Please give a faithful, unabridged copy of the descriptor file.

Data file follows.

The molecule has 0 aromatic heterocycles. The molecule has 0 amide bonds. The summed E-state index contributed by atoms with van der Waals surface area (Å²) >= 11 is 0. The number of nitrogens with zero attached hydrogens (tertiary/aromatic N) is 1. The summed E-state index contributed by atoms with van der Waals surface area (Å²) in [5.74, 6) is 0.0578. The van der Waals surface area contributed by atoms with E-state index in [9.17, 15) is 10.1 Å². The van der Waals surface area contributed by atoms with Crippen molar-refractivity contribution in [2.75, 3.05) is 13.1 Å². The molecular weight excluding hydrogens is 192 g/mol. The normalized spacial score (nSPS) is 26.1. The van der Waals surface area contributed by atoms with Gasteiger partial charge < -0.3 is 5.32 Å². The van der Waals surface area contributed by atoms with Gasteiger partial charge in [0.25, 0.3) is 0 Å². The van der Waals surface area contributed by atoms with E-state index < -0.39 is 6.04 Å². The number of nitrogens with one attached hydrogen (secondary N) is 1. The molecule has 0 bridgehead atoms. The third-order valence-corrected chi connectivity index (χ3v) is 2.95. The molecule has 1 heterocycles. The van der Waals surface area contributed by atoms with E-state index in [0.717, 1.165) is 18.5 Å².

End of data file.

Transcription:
The molecule has 0 aromatic heterocycles. The molecule has 0 amide bonds. The summed E-state index contributed by atoms with van der Waals surface area (Å²) >= 11 is 0. The number of nitrogens with zero attached hydrogens (tertiary/aromatic N) is 1. The summed E-state index contributed by atoms with van der Waals surface area (Å²) in [5.74, 6) is 0.0578. The van der Waals surface area contributed by atoms with E-state index in [9.17, 15) is 10.1 Å². The van der Waals surface area contributed by atoms with Crippen molar-refractivity contribution in [2.75, 3.05) is 13.1 Å². The molecular weight excluding hydrogens is 192 g/mol. The normalized spacial score (nSPS) is 26.1. The van der Waals surface area contributed by atoms with Gasteiger partial charge < -0.3 is 5.32 Å². The van der Waals surface area contributed by atoms with Gasteiger partial charge in [0.25, 0.3) is 0 Å². The van der Waals surface area contributed by atoms with E-state index < -0.39 is 6.04 Å². The number of nitrogens with one attached hydrogen (secondary N) is 1. The molecule has 0 bridgehead atoms. The third-order valence-corrected chi connectivity index (χ3v) is 2.95. The molecule has 1 heterocycles. The van der Waals surface area contributed by atoms with E-state index in [0.717, 1.165) is 18.5 Å².